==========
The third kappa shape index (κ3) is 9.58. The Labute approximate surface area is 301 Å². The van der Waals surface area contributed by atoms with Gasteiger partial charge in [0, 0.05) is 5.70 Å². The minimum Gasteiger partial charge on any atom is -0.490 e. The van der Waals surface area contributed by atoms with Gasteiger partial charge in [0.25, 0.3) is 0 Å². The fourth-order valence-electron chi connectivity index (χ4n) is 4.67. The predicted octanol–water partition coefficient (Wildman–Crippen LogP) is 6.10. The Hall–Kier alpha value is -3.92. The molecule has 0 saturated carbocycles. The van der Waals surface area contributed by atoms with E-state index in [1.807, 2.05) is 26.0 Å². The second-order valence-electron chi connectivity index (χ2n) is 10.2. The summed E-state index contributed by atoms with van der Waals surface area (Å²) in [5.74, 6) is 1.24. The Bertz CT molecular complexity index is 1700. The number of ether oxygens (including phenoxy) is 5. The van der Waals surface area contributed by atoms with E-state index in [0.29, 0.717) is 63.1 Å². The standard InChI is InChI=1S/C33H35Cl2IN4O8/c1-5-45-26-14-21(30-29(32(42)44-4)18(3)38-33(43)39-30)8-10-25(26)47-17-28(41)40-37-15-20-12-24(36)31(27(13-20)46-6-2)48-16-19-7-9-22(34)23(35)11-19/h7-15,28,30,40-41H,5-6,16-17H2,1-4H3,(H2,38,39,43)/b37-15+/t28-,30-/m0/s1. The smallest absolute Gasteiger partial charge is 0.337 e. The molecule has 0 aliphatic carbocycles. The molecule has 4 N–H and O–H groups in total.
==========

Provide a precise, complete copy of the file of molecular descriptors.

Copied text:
The third kappa shape index (κ3) is 9.58. The Labute approximate surface area is 301 Å². The van der Waals surface area contributed by atoms with Gasteiger partial charge in [0, 0.05) is 5.70 Å². The minimum Gasteiger partial charge on any atom is -0.490 e. The van der Waals surface area contributed by atoms with Gasteiger partial charge in [0.25, 0.3) is 0 Å². The fourth-order valence-electron chi connectivity index (χ4n) is 4.67. The predicted octanol–water partition coefficient (Wildman–Crippen LogP) is 6.10. The Hall–Kier alpha value is -3.92. The molecule has 0 saturated carbocycles. The van der Waals surface area contributed by atoms with E-state index in [1.807, 2.05) is 26.0 Å². The second-order valence-electron chi connectivity index (χ2n) is 10.2. The summed E-state index contributed by atoms with van der Waals surface area (Å²) in [5.74, 6) is 1.24. The Bertz CT molecular complexity index is 1700. The number of ether oxygens (including phenoxy) is 5. The van der Waals surface area contributed by atoms with E-state index in [0.29, 0.717) is 63.1 Å². The standard InChI is InChI=1S/C33H35Cl2IN4O8/c1-5-45-26-14-21(30-29(32(42)44-4)18(3)38-33(43)39-30)8-10-25(26)47-17-28(41)40-37-15-20-12-24(36)31(27(13-20)46-6-2)48-16-19-7-9-22(34)23(35)11-19/h7-15,28,30,40-41H,5-6,16-17H2,1-4H3,(H2,38,39,43)/b37-15+/t28-,30-/m0/s1. The smallest absolute Gasteiger partial charge is 0.337 e. The molecule has 0 aliphatic carbocycles. The molecule has 4 N–H and O–H groups in total.